From prime-time sitcoms to horror and suspense, Jane Levy has built a career around versatility. Her first major role came in 2011 on ABC’s “Suburgatory,” followed by a spate of horror roles in 2013’s “Evil Dead,” 2016’s “Don’t Breathe,” and on the Hulu series “Castle Rock” in 2018. Now, Levy returns to network TV for NBC’s “Zoey’s Extraordinary Playlist,” where she plays the titular Zoey, who realizes she has the ability to hear people’s inner dialogue in the form of song.
How did you first get your SAG-AFTRA card?
The first job that got me a SAG card was “Shameless,” which is still on the air. I had just moved to Los Angeles. I had finished a year-and-a-half conservatory at Stella Adler [Studio of Acting] in New York City. I believe [I booked] “Shameless” within two weeks of arriving in L.A., which was really exciting. I was driving home in my mom’s Volvo from my callback, and I found out I got the job from my agent and crashed my car.
“Shameless” was also your first time on a professional set. What was that experience like?
It was so surreal and incredibly exciting. I was nervous. It was a moment in my life that I remember feeling immense gratitude. I felt like, Wow, this is a dream come true; I’m living my dream. I felt very welcomed by the cast and crew on that set. I think I had wrapped “Shameless” when it was pilot season, and “Suburgatory” was the first pilot I ever auditioned for and I got the job. It was a pretty spectacular year for me.
You’ve done work in so many genres. Does that affect how you typically prepare for an audition?
I don’t prepare differently for different genres. I tend to think about the character and what the character needs, and I also like to think about the conflict within the character, because I think that, as humans, we are very complex and we want different things at the same time. And often the things that we want conflict with one another. That is something I’m always thinking about when I approach new characters. The writing tells you a lot. Most of the time, if you’re working on something with good writing, the writing takes care of a lot of the storytelling and your job is to fill in the blanks. I’ve been thinking a lot while I’ve been working on “Zoey’s Extraordinary Playlist,” because I’m working with so many incredibly talented and seasoned theater actors. Because we’re doing a musical, I think about Broadway a lot. I’ve been sort of itching to get on stage. I think that [audition] approach would be much different than my approach now. I’m terrified of having a live audience and doing the same thing eight times a week, but I’m very intrigued by that idea right now.
Speaking of “Zoey’s Extraordinary Playlist,” what has playing Zoey added to your acting skills?
I have been joking around that it’s the Olympics of acting because the show is a drama, but it’s also a farcical comedy at times. I get to do everything in this show that an actor would ever be asked to do—besides riding horses or driving a car very fast. I have gained a lot of new skills on this job. This show is told through my perspective, so I’m on set all hours of every single day, because the show doesn’t exist without the character Zoey. In that alone, I do feel like an Olympic athlete. I’m very, very excited for people to see it because I’m extremely proud of the work that we have done.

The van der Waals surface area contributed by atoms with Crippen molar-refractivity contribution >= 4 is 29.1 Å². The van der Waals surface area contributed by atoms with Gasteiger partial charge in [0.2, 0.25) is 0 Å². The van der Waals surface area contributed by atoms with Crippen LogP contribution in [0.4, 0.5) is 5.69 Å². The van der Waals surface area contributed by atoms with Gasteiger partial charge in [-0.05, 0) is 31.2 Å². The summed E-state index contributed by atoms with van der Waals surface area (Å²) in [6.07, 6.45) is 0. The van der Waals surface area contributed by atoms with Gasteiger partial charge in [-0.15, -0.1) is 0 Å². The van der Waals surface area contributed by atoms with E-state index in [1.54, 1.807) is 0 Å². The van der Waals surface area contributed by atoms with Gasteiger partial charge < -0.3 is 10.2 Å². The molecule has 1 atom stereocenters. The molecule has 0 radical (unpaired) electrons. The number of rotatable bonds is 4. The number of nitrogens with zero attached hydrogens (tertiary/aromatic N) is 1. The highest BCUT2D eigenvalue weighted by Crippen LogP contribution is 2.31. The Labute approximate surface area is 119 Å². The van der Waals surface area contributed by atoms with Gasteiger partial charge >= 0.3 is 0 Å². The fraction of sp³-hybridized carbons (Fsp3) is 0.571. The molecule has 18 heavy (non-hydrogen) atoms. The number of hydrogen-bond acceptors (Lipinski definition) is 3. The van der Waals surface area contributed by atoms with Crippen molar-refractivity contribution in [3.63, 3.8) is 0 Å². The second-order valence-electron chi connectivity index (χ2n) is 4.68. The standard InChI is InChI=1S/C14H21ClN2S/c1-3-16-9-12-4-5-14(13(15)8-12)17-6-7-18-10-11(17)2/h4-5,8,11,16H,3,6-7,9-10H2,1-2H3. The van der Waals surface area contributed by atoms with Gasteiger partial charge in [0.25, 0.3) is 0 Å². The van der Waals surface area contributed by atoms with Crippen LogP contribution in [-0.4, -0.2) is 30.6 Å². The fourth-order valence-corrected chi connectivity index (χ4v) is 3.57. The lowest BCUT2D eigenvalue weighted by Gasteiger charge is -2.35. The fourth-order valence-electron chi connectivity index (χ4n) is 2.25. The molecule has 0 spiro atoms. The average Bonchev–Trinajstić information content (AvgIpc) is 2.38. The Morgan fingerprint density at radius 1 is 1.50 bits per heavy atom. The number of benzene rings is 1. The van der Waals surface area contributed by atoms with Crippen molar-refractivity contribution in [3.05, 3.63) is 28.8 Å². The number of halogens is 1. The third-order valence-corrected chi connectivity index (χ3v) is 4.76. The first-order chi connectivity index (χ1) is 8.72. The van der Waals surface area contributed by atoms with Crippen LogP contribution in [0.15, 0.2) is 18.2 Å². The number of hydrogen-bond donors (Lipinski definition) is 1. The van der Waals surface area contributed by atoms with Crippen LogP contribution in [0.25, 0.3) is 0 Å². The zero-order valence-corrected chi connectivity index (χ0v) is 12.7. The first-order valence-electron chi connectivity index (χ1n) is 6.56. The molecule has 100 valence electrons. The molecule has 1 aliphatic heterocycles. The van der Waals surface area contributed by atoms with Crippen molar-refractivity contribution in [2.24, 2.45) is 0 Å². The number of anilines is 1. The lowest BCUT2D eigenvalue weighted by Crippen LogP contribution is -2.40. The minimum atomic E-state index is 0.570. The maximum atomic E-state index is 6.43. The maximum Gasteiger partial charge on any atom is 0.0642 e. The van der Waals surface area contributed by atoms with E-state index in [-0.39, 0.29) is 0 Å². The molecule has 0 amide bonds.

What advice would you give your younger self?
My same neuroses that I had when I was 21, auditioning and working in this industry, I still have—maybe they’re even more amplified. But in terms of acting, my advice would be to trust yourself. The more personal and intimate and trusting of yourself you can be, the more universal I think the work will be.
What is your worst audition horror story?
I auditioned for a Marvel movie, and the casting director told me, “This is film, not television.” I don’t know what the fuck that meant, especially now that television has become so prestigious. It’s a pretty funny thing to say in general. Another horror story of an audition would be… I don’t know if this is a great thing to share with the public, but I was in New York and I went on an audition and I was out of underwear, so I wasn’t wearing underwear under my jeans. When I walked out of the audition, I realized my fly had been unzipped the entire time. I did not get the part. [Laughs] They probably thought it was a weird power move. That was horrific and hilarious.
What’s the wildest thing you ever did to get a role?
I think that kind of behavior actually can work, or it can backfire and you look like a cuckoo clock. But I tend to believe the work will speak for itself. I don’t know if I have the balls to do [something wild].
What performance should every actor see and why?
“I Love Lucy,” I think, is such an important part of our cinematic history. Lucille Ball—she went to clown school; her farcical comedy is something that I’ve been referencing a lot when it comes to “Zoey.” I think that she is so clever and so…I don’t know how to explain it; there’s an earnestness and also a strategic element to her acting that is just so fucking good. I also think about the time, [and] a woman having her own show and how powerful she was is something I’m really impressed by and inspired by.